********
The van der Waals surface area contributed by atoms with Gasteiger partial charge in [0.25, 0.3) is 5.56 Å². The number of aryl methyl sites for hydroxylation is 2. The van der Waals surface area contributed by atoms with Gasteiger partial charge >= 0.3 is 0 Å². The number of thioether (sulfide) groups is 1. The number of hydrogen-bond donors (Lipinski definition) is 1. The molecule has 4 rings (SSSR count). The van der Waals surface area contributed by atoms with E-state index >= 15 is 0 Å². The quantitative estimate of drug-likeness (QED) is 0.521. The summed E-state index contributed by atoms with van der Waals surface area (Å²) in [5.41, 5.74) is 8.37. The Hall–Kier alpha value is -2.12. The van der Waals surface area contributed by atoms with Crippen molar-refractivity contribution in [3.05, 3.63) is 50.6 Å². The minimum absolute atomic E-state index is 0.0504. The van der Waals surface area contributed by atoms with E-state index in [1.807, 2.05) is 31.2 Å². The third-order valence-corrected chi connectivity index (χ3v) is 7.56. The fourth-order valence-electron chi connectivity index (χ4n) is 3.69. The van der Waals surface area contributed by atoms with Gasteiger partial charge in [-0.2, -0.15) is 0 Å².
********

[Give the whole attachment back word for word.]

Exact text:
The van der Waals surface area contributed by atoms with Gasteiger partial charge in [0.25, 0.3) is 5.56 Å². The number of aryl methyl sites for hydroxylation is 2. The van der Waals surface area contributed by atoms with Gasteiger partial charge >= 0.3 is 0 Å². The number of thioether (sulfide) groups is 1. The number of hydrogen-bond donors (Lipinski definition) is 1. The molecule has 4 rings (SSSR count). The van der Waals surface area contributed by atoms with E-state index >= 15 is 0 Å². The quantitative estimate of drug-likeness (QED) is 0.521. The summed E-state index contributed by atoms with van der Waals surface area (Å²) in [5.41, 5.74) is 8.37. The Hall–Kier alpha value is -2.12. The van der Waals surface area contributed by atoms with Crippen molar-refractivity contribution in [3.05, 3.63) is 50.6 Å². The minimum absolute atomic E-state index is 0.0504. The van der Waals surface area contributed by atoms with E-state index in [1.807, 2.05) is 31.2 Å². The third-order valence-corrected chi connectivity index (χ3v) is 7.56. The fourth-order valence-electron chi connectivity index (χ4n) is 3.69. The van der Waals surface area contributed by atoms with Gasteiger partial charge in [-0.2, -0.15) is 0 Å².